This point is generally agreed upon even by those who reject tongues, since the New Testament clearly and repeatedly admonishes believers to be filled with the Spirit. The points of contention are whether the initial filling necessarily happens to every Christian at the moment of regeneration, and whether or not tongues should still be expected as a necessary sign of it. This debate necessarily narrows down to the purpose of speaking in tongues. Given Luke’s relatively cursory mention of this gift, one could ask what his purpose is in mentioning it at all?

Luke’s purpose in writing, as stated by himself in Luke 1:1-4, was to set down an orderly account of those prophesies concerning the Messiah and His church which had been fulfilled before their very eyes, in order to strengthen the faith of Theophilus. In Acts, he shows how the church fulfilled not only O.T. prophecy, but Christ’s commission as well. Since Jesus Himself, in referring to the enduement with power as the promise of the Father, as well as Peter in Acts 2 and Paul in 1 Cor. 14:21, each indicate that the gift of tongues is a fulfillment of O.T. prophecy concerning the church and the last days, Luke includes it in his account; documenting its part in the fulfillment of Christs commission as well. Thus, the fulfillment of prophecy and of Christs commission are the only two purposes for tongues with which Luke is concerned, since this is the focus of his writing. An extensive treatment of the purpose of tongues in collective worship or the spiritual life of the average believer of that day would be a departure from his point.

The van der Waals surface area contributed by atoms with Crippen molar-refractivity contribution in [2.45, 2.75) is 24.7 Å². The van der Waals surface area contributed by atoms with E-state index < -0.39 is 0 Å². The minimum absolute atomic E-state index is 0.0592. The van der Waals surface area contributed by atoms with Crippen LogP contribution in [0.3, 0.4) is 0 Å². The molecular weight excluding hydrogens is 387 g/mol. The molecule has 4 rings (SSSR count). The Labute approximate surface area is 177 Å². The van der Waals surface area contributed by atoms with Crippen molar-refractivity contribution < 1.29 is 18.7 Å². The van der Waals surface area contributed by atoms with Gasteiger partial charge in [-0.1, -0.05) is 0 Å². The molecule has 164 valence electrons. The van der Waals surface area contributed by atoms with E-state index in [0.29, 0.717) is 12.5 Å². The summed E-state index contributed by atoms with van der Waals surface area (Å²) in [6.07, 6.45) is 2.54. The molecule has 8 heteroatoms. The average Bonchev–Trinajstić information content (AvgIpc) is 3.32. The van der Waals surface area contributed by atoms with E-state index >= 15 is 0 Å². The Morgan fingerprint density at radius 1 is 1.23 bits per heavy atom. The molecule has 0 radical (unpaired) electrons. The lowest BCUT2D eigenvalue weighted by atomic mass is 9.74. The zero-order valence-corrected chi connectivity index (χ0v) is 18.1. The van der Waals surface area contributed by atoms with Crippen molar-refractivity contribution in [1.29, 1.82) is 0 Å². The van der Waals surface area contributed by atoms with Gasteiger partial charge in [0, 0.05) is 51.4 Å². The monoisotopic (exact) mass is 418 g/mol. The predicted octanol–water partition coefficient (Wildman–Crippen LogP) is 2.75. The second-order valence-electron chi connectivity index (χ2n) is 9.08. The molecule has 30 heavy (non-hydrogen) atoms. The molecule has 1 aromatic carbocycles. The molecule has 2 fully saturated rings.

Also, since he is writing for Theophilus, not for us, he naturally would have excluded extensive information about subjects with which Theophilus would undoubtedly have been all-to-familiar, such as the structure and events of a typical early-church worship service.

We know from Paul’s testimony in 1 Cor. that apparently quite a number of the believers in Corinth spoke with tongues, as did Paul himself. That the Ephesian believers spoke with tongues is indicated by his admonition that they should pray in the Spirit (Eph. 6:18 cf. 1 Cor. 14:15). The fact that Luke mentions only three major instances of tongues, and relates them to the spread of the gospel to the major people groups, while neglecting their mention in ch.8 and the many other salvation accounts, does not mean they did not occur in these instances. Luke may have just been avoiding redundancy (especially in light of that days paper costs) and sticking to his purpose, which was to chronicle the fulfillment of prophecy and Christs commission.